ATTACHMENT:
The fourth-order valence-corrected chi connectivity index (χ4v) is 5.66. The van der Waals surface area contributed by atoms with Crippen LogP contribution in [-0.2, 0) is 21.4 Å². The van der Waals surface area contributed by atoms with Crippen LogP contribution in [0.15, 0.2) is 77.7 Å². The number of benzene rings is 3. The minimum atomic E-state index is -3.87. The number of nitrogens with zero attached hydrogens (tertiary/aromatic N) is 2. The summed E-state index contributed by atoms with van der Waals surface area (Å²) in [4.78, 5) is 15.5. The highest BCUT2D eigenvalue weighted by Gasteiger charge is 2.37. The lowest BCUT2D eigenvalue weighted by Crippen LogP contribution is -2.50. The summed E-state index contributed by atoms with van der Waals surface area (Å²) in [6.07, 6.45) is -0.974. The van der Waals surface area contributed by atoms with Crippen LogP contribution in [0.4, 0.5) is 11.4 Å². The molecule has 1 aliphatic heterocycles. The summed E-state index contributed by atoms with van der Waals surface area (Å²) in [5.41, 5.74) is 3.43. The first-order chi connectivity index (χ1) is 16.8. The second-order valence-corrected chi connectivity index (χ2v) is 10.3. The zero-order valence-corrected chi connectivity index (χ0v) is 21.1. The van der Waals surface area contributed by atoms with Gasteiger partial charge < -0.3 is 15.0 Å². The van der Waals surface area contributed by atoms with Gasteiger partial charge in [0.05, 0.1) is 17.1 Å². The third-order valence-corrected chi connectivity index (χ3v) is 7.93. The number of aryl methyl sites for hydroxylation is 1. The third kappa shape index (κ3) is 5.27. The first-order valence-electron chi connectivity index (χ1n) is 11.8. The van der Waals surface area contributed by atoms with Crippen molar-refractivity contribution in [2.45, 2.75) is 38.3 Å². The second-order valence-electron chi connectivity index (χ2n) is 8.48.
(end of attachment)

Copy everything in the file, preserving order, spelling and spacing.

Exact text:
The fourth-order valence-corrected chi connectivity index (χ4v) is 5.66. The van der Waals surface area contributed by atoms with Crippen LogP contribution in [-0.2, 0) is 21.4 Å². The van der Waals surface area contributed by atoms with Crippen LogP contribution in [0.15, 0.2) is 77.7 Å². The number of benzene rings is 3. The minimum atomic E-state index is -3.87. The number of nitrogens with zero attached hydrogens (tertiary/aromatic N) is 2. The summed E-state index contributed by atoms with van der Waals surface area (Å²) in [4.78, 5) is 15.5. The highest BCUT2D eigenvalue weighted by Gasteiger charge is 2.37. The lowest BCUT2D eigenvalue weighted by Crippen LogP contribution is -2.50. The summed E-state index contributed by atoms with van der Waals surface area (Å²) in [6.07, 6.45) is -0.974. The van der Waals surface area contributed by atoms with Crippen LogP contribution in [0.4, 0.5) is 11.4 Å². The molecule has 1 aliphatic heterocycles. The summed E-state index contributed by atoms with van der Waals surface area (Å²) in [5.41, 5.74) is 3.43. The first-order chi connectivity index (χ1) is 16.8. The second-order valence-corrected chi connectivity index (χ2v) is 10.3. The zero-order valence-corrected chi connectivity index (χ0v) is 21.1. The van der Waals surface area contributed by atoms with Gasteiger partial charge < -0.3 is 15.0 Å². The van der Waals surface area contributed by atoms with Gasteiger partial charge in [0.05, 0.1) is 17.1 Å². The third-order valence-corrected chi connectivity index (χ3v) is 7.93. The number of aryl methyl sites for hydroxylation is 1. The third kappa shape index (κ3) is 5.27. The first-order valence-electron chi connectivity index (χ1n) is 11.8. The van der Waals surface area contributed by atoms with Crippen molar-refractivity contribution in [2.45, 2.75) is 38.3 Å². The second-order valence-electron chi connectivity index (χ2n) is 8.48.